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USDA created 12 pyramids for 12 calorie levels, from 1,000 to 3,200. Calorie levels are ... Walk during coffee break 10 minutes. Housework after work 10 ...

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Using MyPyramid in Your Life


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    1. Using MyPyramid in Your Life

    2. www.healthierus.gov/dietaryguidelines

    3. One Size Does Not Fit All! • USDA created 12 pyramids for 12 calorie levels, from 1,000 to 3,200. • Calorie levels are based on: • Gender • Age • Activity

    4. Three Key Messages • Make smart choices within and among the food groups. • Keep a balance between food intake and physical activity. • Get the most nutrients from your calories.

    5. Anatomy of MyPyramid • Activity • Variety • Moderation • Proportionality • Personalization • Gradual Improvement

    6. Anatomy of MyPyramid ACTIVITY Represented by the steps and the person climbing them.

    7. Physical Activity Recommendations for Adults • At least 30 minutes of physical activity most days of the week for health. • To avoid weight gain with age or to lose weight, 60 minutes a day. • To maintain weight loss, 60 to 90 minutes per day.

    8. Moderate physical activities • Walking briskly (about 3½ mph) • Hiking • Gardening/yard work • Dancing • Golf (walking and carrying clubs) • Bicycling (less than 10 mph) • Weight training (general light workout)

    9. Vigorous physical activities • Running/jogging (5 mph) • Bicycling (more than 10 mph) • Swimming (freestyle laps) • Aerobics • Walking very fast (4½ mph) • Heavy yard work, such as chopping wood • Weight lifting (vigorous effort) • Basketball (competitive)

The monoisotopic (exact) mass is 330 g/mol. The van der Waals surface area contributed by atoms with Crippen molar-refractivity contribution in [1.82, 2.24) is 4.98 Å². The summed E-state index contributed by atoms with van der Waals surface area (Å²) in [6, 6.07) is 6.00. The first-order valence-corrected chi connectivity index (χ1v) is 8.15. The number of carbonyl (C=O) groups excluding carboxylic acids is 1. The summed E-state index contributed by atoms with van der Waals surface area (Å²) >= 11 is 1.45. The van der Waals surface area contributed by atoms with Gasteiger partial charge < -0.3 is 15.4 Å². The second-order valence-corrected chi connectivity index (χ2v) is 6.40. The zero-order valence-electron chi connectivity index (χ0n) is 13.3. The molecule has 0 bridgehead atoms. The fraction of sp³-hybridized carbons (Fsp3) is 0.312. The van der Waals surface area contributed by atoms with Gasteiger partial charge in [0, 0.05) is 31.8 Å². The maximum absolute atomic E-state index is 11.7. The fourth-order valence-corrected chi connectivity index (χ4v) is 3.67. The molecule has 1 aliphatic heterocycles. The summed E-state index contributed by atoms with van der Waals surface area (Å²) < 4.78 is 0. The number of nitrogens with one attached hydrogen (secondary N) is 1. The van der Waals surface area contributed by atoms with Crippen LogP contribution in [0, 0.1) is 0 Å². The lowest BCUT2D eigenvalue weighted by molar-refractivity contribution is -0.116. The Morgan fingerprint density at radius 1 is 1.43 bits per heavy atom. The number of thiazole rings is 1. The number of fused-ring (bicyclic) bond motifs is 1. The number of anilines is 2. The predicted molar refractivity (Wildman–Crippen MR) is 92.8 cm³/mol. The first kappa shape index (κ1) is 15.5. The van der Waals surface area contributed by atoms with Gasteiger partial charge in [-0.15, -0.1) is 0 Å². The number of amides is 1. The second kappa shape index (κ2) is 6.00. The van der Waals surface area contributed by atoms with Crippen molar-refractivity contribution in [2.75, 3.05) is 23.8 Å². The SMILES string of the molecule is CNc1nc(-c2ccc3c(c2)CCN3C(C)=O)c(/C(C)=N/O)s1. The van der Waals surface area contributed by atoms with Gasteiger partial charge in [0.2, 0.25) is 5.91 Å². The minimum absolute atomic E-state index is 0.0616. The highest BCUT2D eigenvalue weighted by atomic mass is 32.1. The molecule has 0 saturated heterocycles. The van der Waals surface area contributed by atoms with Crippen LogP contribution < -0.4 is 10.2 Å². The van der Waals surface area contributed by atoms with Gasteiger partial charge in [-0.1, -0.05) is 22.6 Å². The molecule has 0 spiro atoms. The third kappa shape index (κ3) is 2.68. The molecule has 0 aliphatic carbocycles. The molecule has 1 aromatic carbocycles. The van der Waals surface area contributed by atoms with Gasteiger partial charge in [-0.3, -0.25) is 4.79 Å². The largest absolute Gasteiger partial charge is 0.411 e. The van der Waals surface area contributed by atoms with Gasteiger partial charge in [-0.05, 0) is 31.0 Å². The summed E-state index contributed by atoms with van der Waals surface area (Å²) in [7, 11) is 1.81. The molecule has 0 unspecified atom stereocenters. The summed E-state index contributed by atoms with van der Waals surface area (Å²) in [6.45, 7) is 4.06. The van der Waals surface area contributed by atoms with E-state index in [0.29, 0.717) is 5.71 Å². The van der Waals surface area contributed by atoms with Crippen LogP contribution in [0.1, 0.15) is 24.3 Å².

10. My Daily Activity Plan Brisk walk – 20 minutes Walk during coffee break – 10 minutes Stretching and strength training while watching evening news – 20 minutes GOAL: 60 min Housework after work – 10 minutes

    11. Anatomy of MyPyramid • VARIETY The six color bands represent the five food groups, plus oils. This illustrates that foods from all groups are needed daily. Grains Vegetables Fruit OILS Milk Meat & Beans

    12. Whole Grains • Whole-wheat flour • Bulgur (cracked wheat) • Oatmeal • Whole cornmeal • Brown rice • Kasha (buckwheat groats)

    13. Refined Grains • White flour • Degermed cornmeal • Most pastas • White rice

    14. Make Half Your Grains Whole • Check ingredient lists on labels. • Look at dietary fiber on Nutrition Facts panel. • Select 100% whole grain breads and cereals. • Substitute whole grains for refined in recipes (start with half). • Be adventurous and try quinoa, bulgur, kasha, and other grains. • Add whole grains to mixed dishes.

    15. Grains: Recommended Intakes • Females • Sedentary: 26-50 years: 6 oz equivalents 51 and over: 5 oz equivalents • Mod. Active: 26 and over: 6 oz equivalents • Males • Sedentary: 21-40 years: 8 oz equivalents 41-60 years: 7 oz equivalents 61 and over: 6 oz equivalents • Mod. Active: 26-45 years: 9 oz equivalents 46-65 years: 8 oz equivalents 66 and over: 7 oz equivalents

    16. Vary Your Veggies • Includes weekly recommendations for: • Dark green vegetables • Orange vegetables • Legumes • Starchy vegetables • Other vegetables

    17. Vary Your Veggies • Buy fresh veggies in season. • Select high potassium veggies. • Use more fresh or frozen, less canned (except low sodium). • Have salad with dinner every night. • Add veggies to casseroles, pasta sauce, quick breads, etc. • Select fast food salad rather than fries. • Choose dark salad greens over iceberg.

    18. Vegetables:Recommended Intakes • Females • Sedentary: 26-50 years: 2½ cups 51 and over: 2 cups • Mod. Active: 26 and over: 2½ cups • Males • Sedentary: 21-60 years: 3 cups 61 and over: 2½ cups • Mod. Active: 26-45 years: 3½ cups 46 and over: 3 cups

    19. Focus on Fruits • Use fruits in salads, toppings, desserts, and for snacks. • Keep dried fruit handy for snacks. • Cut up fruit on cereal, pancakes, and waffles. • Include canned and frozen fruits. • Select fruits and juices high in potassium. • Buy in season. • Choose fruit more often than juice.